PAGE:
But Kaku isn’t alone among futurists in looking further afield for a new home.
“We know that there are billions and billions of Earth-sized planets right in our own backyard,” says Kaku.
The problem is that we don’t have the technology yet to reach them to explore their suitability for colonisation. But Kaku has studied one potential technique, which Stephen Hawking was backing before his death in March, that could at least get probes to distant planets beyond our solar system.
“One way is by using laser beams to fire up a tiny postage-stamp size chip with a parachute, blasting it with laser light,” says Kaku.
“That reaches 20 per cent the speed of light and in 20 years, it will reach the nearby stars. That's doable with today’s off-the-shelf technology today.”
The bottleneck, once again, is energy – fusion power would be required to send the starship on its voyage.
The failsafe chip
“I think that Zuckerberg is right,” says Kaku when asked about where artificial intelligence is taking us in the coming decades.
Like the billionaire Facebook founder, he sees AI creating new jobs and economic prosperity, an “engine of progress” for humanity.
It is further down the track, towards the end of the century, when we could run into trouble with AI.
“Robots today have the intelligence of a lobotomized, retarded cockroach. But as the decades go by, robots will eventually become as smart as a mouse then as smart as a rat,” says Kaku.
“Then as smart as a rabbit then as smart as a cat and dog and finally they could be dangerous by the end of the century when robots become as smart as a monkey. You see monkeys have self-awareness. They know they are not humans. Dogs on the other hand, well dogs are confused.”
Before that point, where AI is self-aware and conscious of the differences between itself and humans, we’ll need a failsafe mechanism to stop them from taking over.
“I think at that point we should seriously think about putting a chip in their brain to shut them off if they have murderous thoughts,” says Kaku foreshadowing a situation straight out of 2001: A Space Odyssey. The problem is, they weren’t able to shut HAL down.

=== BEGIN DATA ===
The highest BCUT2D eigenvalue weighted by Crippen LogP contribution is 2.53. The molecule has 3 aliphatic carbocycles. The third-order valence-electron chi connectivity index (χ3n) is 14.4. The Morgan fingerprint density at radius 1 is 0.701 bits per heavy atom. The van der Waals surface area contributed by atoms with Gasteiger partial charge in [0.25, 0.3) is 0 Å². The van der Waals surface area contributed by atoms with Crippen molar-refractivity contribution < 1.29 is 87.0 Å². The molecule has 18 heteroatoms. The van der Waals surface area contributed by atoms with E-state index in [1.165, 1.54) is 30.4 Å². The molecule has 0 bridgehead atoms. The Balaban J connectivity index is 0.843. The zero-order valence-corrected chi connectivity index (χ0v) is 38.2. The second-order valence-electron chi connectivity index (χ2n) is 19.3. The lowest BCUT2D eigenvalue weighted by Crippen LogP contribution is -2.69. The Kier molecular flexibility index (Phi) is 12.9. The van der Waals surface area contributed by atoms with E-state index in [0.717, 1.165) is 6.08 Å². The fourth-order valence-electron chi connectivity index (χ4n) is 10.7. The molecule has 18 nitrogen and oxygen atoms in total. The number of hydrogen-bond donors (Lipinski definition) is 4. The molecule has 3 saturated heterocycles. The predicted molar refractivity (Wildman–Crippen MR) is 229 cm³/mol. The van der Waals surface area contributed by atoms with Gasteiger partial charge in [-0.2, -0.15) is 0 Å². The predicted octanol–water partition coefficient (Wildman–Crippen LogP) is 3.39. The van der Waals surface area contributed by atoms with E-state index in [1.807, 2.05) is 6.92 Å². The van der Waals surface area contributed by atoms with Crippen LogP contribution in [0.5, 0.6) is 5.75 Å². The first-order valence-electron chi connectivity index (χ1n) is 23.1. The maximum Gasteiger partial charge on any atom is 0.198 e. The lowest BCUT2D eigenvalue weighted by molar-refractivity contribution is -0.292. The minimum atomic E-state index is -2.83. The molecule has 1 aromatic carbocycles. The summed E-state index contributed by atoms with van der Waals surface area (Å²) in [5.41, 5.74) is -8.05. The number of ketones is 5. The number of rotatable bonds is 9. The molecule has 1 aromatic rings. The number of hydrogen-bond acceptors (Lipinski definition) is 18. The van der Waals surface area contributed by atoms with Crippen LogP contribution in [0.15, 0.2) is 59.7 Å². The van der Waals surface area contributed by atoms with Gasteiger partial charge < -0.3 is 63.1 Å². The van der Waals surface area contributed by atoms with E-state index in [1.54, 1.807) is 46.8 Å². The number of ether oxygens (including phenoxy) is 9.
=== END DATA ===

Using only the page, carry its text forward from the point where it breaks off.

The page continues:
New Zealand’s edge
The world’s big economies dominate global affairs, but Kaku says small nations like New Zealand can compete in the fourth wave of technology.
The first wave was the industrial revolution, which saw the introduction of the steam engine. Then came electricity and the transistors and lasers that powered the hi-tech revolution.
Now the three forces of artificial intelligence, nanotechnology and biotechnology are shaping the world’s future.
“You don't have to be a big country with lots of natural resources to compete. Look at Singapore. Look at Japan. They have hardly any natural resources to speak of, but they are competitive on the world scale because they utilise intellectual capital that is the capital of educated people,” says Kaku.
He sees medical technology, in particular, taking off in the coming decades, with an ageing population necessitating accelerated research into the big killers like cancer and heart disease and more fundamental efforts at a genetic level to extend the lifespan of humans.
AI too will be huge, necessitating us to re-skill and refocus on the things that remain beyond the capabilities of robots, software algorithms and programs.
“We forget the robots are adding machines," says Kaku.
“They add a million times faster than us, giving us the illusion that they're thinking. But they're not thinking at all and that's why I think that we have to make an investment in biotech, nanotech and artificial intelligence because they will be the drivers of prosperity in the future.”
“Intellectual capital is what robots cannot do. That is innovation, that is expertise, that is creativity, curiosity, leadership, analysis. Robots can't do any of the above.”
Michio Kaku is giving lectures this week in Auckland (Oct 31), Wellington (Nov 2) and Christchurch (Nov 3).